The billionth acre of biotech crops will be harvested about October 2, 2005, in the tenth year of commercial biotech crop production. The second billion acres will likely be harvested in only four years as biotech crops continue to spread around the globe.

The billionth acre harvested may very likely be corn, soybeans, cotton or canola in the U.S. According to USDA surveys about 115 million acres of biotech crops were planted in 2005. That acre could be canola, corn or soybeans harvested in Canada. Mexico also has commercial acreages of biotech cotton and soybeans. The EU could have the billionth acre from biotech corn in Spain. Maybe it will be biotech soybeans grown in Romania. China and India are major producers of biotech cotton. In the Philippines about 5 percent of the corn is biotech.

While we are busy harvesting crops, farmers in the Southern Hemisphere are just beginning the planting season. With a new biotech crop law in Brazil, early estimates are that 40-45 percent of the soybeans planted in 2005 will be biotech compared to 20 percent last year. The limiting factor is the availability of seed adapted to the various regions of the country. Argentina will again have almost 100 percent biotech soybeans, as will Paraguay and Uruguay. Biotech corn in Argentina is expected to account for over half the crop. Australia will have about 80 percent of its cotton as biotech. South Africa will plant biotech white and yellow corn, soybeans and cotton, with biotech white corn the most watched crop because most of it is used for human consumption and some is exported. Last year about 10 percent of the white corn was biotech, including white corn grown by small landholders who use a portion of the crop for family consumption. This year 20 percent of the white corn is expected to be biotech.

At the top of the watch list for new biotech crops is rice in China. Farmer field tests have been run for at least five years, and a major report on some of the results was released earlier this year. The government has spent $1.8 billion over the past decade on biotechnology development. Xu Guanhua, Minister of Science and Technology for China, recently said “Biotechnology will be put high on the country`s mid-and-long-term scientific and technological development strategy for 2006 through 2020.”

While China gets most of the attention on biotech crops in Asia, India also has major research efforts in biotech crops with 35 public institutes and 18 private companies. The government is establishing a regulatory framework that will allow more research to move toward field trials and commercial use. India is working on “orphan crops” such as chickpeas and mung beans that are important to India, but not to multinational biotech companies.

Australia is having a thorough airing of the benefits of biotech crops. Biotech cotton and carnations are the only crops now grown. State governments in major crop growing areas have bans on biotech crops like canola. The Australian Bureau of Agricultural and Resource Economics estimates that losses to Australian farmers could be $1.6-6.0 billion over the next decade if the bans continue. Some of the state bans expire next year.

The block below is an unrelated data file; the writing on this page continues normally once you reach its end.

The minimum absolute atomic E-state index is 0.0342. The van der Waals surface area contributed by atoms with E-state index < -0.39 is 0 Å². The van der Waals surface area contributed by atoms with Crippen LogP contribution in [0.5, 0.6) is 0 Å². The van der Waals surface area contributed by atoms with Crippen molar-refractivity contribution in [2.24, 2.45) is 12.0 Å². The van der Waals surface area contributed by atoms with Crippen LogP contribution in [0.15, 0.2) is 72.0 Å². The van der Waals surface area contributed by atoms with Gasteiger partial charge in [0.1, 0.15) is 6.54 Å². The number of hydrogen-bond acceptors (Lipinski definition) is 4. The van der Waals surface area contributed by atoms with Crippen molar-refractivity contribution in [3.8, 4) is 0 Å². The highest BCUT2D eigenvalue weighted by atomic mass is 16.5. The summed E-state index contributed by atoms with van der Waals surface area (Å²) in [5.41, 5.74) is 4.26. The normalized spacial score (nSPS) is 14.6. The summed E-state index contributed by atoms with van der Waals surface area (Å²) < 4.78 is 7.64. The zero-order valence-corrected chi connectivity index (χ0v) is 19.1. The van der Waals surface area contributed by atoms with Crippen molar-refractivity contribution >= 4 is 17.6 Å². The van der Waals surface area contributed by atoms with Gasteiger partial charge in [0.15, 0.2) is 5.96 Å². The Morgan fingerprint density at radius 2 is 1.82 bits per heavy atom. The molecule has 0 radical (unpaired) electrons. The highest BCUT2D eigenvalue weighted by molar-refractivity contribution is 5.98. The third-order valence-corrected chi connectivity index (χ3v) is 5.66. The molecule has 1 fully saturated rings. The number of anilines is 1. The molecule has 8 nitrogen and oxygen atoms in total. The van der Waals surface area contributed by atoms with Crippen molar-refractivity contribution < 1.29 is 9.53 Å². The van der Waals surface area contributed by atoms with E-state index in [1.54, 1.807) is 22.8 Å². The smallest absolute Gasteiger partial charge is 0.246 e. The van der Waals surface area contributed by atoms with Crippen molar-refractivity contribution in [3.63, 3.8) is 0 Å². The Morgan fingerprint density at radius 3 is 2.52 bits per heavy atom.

African countries in addition to South Africa continue to pursue biotech crop research. According to a report by the International Food Policy Research Institute (IFPRI) earlier this summer, South Africa, Egypt, Kenya and Zimbabwe have the most advanced research. Of the biotech modifications under research, 49 percent deal with disease resistance and 20 percent with insect resistance. Drought and salt tolerance are addressed by 15 percent of the modifications and quality and nutrition by 9 percent. IFPRI has a Program for Biosafety Systems to enhance regulatory policy in Africa.

Non-profit groups in the U.S. and other developed countries are also stepping up efforts to use biotechnology to increase production of traditional crops grown by subsistence farmers. The Bill and Melinda Gates Foundation recently awarded a $7.5 million, five year grant to a group of researchers at 10 different institutions headed by Dr. Richard Sayre, a Plant Cell and Molecular Biologist at Ohio State University. The BioCassava Plus group will develop novel transgenic cassava germplasm to make it a more complete food source with a longer storage life and elevated viral disease resistance. As Economics Professor Jeffrey Sachs of Columbia University noted about biotech crops, “…they`re very important for development because they have this huge benefit that all the technology comes packaged in the seed.”

Public and private researchers are well aware that world population forecasts show an increase from about 6.4 billion people today to somewhere over nine billion people by 2050. Most of that increase will occur in developing countries like India where over 60 percent of the population still gets some or all of its income from agriculture.

Drought tolerance is getting more research attention in both developed and developing countries. Smaller scale agriculture in developing countries is also interested in insect resistant varieties of crops. The next target for both large scale and small scale agriculture will be conditions like wheat fusarium head blight common in the U.S. and a new strain of wheat rust that is now threatening wheat crops in east Africa. Also, golden rice with carotene for vitamin A is nearing commercial production.

The billionth acre harvested of biotech crops is a milestone to be celebrated, but the best is yet to come as more producer and consumer needs are met by biotechnology.